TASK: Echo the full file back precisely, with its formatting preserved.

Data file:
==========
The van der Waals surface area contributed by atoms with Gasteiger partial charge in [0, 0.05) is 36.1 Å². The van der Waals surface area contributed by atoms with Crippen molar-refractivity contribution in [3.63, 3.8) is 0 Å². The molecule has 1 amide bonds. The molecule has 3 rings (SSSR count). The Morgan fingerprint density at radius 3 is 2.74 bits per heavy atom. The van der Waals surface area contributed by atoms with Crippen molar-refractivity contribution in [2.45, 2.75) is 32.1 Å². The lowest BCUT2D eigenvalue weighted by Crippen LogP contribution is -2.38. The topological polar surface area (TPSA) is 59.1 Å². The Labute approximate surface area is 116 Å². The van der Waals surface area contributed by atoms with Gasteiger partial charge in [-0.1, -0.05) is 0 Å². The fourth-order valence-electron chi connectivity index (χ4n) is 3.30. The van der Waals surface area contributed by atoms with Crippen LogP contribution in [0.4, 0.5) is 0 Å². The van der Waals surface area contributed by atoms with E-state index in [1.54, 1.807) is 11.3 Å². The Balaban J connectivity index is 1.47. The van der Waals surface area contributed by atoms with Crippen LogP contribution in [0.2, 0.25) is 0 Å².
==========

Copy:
The van der Waals surface area contributed by atoms with Gasteiger partial charge in [0, 0.05) is 36.1 Å². The van der Waals surface area contributed by atoms with Crippen molar-refractivity contribution in [3.63, 3.8) is 0 Å². The molecule has 1 amide bonds. The molecule has 3 rings (SSSR count). The Morgan fingerprint density at radius 3 is 2.74 bits per heavy atom. The van der Waals surface area contributed by atoms with Crippen molar-refractivity contribution in [2.45, 2.75) is 32.1 Å². The lowest BCUT2D eigenvalue weighted by Crippen LogP contribution is -2.38. The topological polar surface area (TPSA) is 59.1 Å². The Labute approximate surface area is 116 Å². The van der Waals surface area contributed by atoms with Gasteiger partial charge in [-0.1, -0.05) is 0 Å². The fourth-order valence-electron chi connectivity index (χ4n) is 3.30. The van der Waals surface area contributed by atoms with Crippen LogP contribution in [0.4, 0.5) is 0 Å². The van der Waals surface area contributed by atoms with E-state index in [1.54, 1.807) is 11.3 Å². The Balaban J connectivity index is 1.47. The van der Waals surface area contributed by atoms with Crippen LogP contribution in [0.2, 0.25) is 0 Å².